Dark Veil Around Financial Tax Trade

Some legislative proposals just won’t be approved no matter how beneficial they are. One of them is the financial transaction tax proposal, which allows an extremely small levy on every sale of stocks or bonds. James Tobin, a Nobel economist, proposed this in 1972 to impose minimal taxes on currency transactions.

The so-called Tobin tax has been brought up again as a response to bank speculation. Proponents maintain that such move on taxes would keep speculation at bay. This could be beneficial to the stock market, which has been seemingly superseded by high frequency program trading. Financial transaction taxes can provide revenue amounting to 40 billion dollars a year.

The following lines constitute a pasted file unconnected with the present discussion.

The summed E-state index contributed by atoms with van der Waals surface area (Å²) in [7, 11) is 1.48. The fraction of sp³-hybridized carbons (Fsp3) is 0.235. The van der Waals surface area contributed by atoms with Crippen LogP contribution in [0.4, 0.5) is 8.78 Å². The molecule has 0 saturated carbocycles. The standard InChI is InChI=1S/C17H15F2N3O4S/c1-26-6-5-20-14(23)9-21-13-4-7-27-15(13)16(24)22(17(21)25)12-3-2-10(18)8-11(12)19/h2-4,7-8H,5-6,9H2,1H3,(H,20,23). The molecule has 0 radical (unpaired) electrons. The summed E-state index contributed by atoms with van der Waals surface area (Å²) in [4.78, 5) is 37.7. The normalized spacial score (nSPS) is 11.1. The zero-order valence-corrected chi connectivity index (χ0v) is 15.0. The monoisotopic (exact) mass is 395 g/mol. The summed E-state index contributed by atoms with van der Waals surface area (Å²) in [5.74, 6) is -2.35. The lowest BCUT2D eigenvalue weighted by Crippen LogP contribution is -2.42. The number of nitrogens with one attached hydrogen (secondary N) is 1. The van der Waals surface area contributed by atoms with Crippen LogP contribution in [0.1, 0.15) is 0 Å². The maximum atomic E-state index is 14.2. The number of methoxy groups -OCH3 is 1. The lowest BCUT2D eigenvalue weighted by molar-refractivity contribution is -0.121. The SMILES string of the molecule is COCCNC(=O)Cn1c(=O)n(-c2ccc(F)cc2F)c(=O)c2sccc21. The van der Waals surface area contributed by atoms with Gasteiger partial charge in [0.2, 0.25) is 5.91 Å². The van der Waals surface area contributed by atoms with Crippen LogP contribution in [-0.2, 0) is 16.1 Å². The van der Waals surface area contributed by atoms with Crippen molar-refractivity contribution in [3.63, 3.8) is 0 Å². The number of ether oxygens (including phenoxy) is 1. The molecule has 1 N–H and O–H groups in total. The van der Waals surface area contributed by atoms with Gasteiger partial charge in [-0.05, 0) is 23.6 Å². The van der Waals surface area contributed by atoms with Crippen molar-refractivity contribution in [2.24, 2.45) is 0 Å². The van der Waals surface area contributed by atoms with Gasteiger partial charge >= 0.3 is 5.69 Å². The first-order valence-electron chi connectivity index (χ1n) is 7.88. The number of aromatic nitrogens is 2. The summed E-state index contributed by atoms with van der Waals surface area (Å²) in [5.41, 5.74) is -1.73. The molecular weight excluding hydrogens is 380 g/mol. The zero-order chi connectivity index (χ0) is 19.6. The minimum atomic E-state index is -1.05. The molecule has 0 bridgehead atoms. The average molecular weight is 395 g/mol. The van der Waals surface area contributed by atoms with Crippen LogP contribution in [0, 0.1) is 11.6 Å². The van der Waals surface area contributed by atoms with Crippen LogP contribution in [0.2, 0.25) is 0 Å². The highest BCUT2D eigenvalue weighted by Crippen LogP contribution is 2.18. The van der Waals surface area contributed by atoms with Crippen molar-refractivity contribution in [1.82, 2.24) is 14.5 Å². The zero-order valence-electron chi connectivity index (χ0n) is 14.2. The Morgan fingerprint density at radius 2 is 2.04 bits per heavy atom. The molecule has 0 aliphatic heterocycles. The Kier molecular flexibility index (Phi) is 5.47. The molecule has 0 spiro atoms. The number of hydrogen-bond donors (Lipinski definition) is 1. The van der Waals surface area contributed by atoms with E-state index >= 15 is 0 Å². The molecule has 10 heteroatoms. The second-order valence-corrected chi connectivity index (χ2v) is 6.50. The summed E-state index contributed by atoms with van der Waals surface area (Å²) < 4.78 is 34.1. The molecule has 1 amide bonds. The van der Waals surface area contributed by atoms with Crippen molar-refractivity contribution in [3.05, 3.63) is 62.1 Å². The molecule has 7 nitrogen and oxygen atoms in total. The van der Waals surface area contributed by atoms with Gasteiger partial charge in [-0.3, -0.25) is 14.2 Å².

Senator Thomas Harkin and Representative Peter DeFazio reintroduced the bill, which would require 3 cents of tax per $100 of stock and bond trades. Rep. Keith Ellison has somewhat similar bill, which proposes a tax of 0.5% on stock trades—this is significantly bigger than Harkin’s and DeFazio’s proposed bill. Neither seems to be getting favors in the congress.

Things are different in Europe, as Germany, France, and nine other EU members have agreed to impose taxes on stock, bond trades, and derivatives. Cynics weren’t able to thwart the passing of the bill, and this is what the European commissioner Algirdas Semeta bragged during the February meeting in Washington. However, Europe’s financial industry is seriously against imposing taxes on financial trade and is working to impale the proposal.

In May, Reuters reported that clandestine talks have reduced taxes from 10 basis points to 1 basis point for stocks and delayed the effective implementation date—in fact, implementation shall come in phases.